Thanks to an international team of researchers, Ebola outbreak has a real-time coverage on the scientific community. MSF and the other ONG follow the spread of the outbreak, by sequencing the virus’ genome from people in Sierra Leone. Now people know that virus is mutating from the beginning of this disease.
An international team of researchers sequenced 99 Ebola genomes, with extremely high accuracy, from 78 people diagnosed with Ebola in Sierra Leone in June. “The Ebola genome is incredibly simple. It has just seven genes. In general, these viruses are amazing because they are these tiny things that can do a lot of damage” says Pardi Sabeti, a computational biologist at HarvardUniversity and the lead author of the study. The team helped to find the first Ebola cases in Africa. They also immediately shipped diagnostic samples from the patients back to the U.S. and started sequencing the viruses’ genomes. “We had 20 people in my lab working around-the-clock,” Sabeti says.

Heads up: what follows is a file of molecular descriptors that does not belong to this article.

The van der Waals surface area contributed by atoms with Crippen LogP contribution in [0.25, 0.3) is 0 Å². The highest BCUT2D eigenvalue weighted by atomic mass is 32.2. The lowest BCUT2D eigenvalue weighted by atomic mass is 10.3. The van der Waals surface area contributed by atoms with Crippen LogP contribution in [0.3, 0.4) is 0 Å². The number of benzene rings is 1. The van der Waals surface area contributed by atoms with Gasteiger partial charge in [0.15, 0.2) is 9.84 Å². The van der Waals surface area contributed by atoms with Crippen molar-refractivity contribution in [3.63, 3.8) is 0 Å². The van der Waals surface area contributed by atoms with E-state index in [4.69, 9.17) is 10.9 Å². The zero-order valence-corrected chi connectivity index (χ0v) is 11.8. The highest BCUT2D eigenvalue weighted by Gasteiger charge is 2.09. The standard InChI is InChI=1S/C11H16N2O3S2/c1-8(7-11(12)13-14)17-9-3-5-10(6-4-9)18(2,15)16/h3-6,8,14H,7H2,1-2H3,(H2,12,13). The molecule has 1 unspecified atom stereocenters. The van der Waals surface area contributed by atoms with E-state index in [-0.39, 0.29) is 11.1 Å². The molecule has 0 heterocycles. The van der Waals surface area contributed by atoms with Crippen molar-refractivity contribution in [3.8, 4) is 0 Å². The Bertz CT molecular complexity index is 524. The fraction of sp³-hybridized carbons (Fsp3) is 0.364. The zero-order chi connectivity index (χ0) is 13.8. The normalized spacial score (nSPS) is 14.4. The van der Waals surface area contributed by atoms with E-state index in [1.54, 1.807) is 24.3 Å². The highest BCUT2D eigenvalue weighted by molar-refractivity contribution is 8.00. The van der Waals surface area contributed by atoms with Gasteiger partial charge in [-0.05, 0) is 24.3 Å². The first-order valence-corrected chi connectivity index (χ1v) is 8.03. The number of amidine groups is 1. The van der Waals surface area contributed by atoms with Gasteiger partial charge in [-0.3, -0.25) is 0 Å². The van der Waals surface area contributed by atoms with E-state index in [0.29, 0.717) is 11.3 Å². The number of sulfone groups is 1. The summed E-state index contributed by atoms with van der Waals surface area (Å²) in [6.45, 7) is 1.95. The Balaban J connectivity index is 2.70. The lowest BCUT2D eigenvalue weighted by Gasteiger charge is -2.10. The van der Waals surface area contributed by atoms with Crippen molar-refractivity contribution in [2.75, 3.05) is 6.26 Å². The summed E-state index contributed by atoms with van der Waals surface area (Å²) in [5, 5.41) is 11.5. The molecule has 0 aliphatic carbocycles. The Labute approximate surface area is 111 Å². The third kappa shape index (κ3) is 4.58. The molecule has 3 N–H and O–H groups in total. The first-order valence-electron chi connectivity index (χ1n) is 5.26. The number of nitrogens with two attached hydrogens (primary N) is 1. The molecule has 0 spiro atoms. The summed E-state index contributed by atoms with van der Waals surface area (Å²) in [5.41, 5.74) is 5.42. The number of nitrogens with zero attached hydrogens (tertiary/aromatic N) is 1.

While moving through the human population in West Africa, she says, the virus has been collecting mutations about twice as quickly as it did while circulating among animals in the past decade or so.
“The more time you give a virus to mutate and the more human-to-human transmission you see” she says, “the more opportunities you give it to fall upon some mutation that could make it more easily transmissible or more pathogenic”.
Sabeti says she doesn’t know if that’s happening yet. But the rapid change in the virus’ genome could weaken the tools researchers have to detect Ebola or, potentially, to treat patients.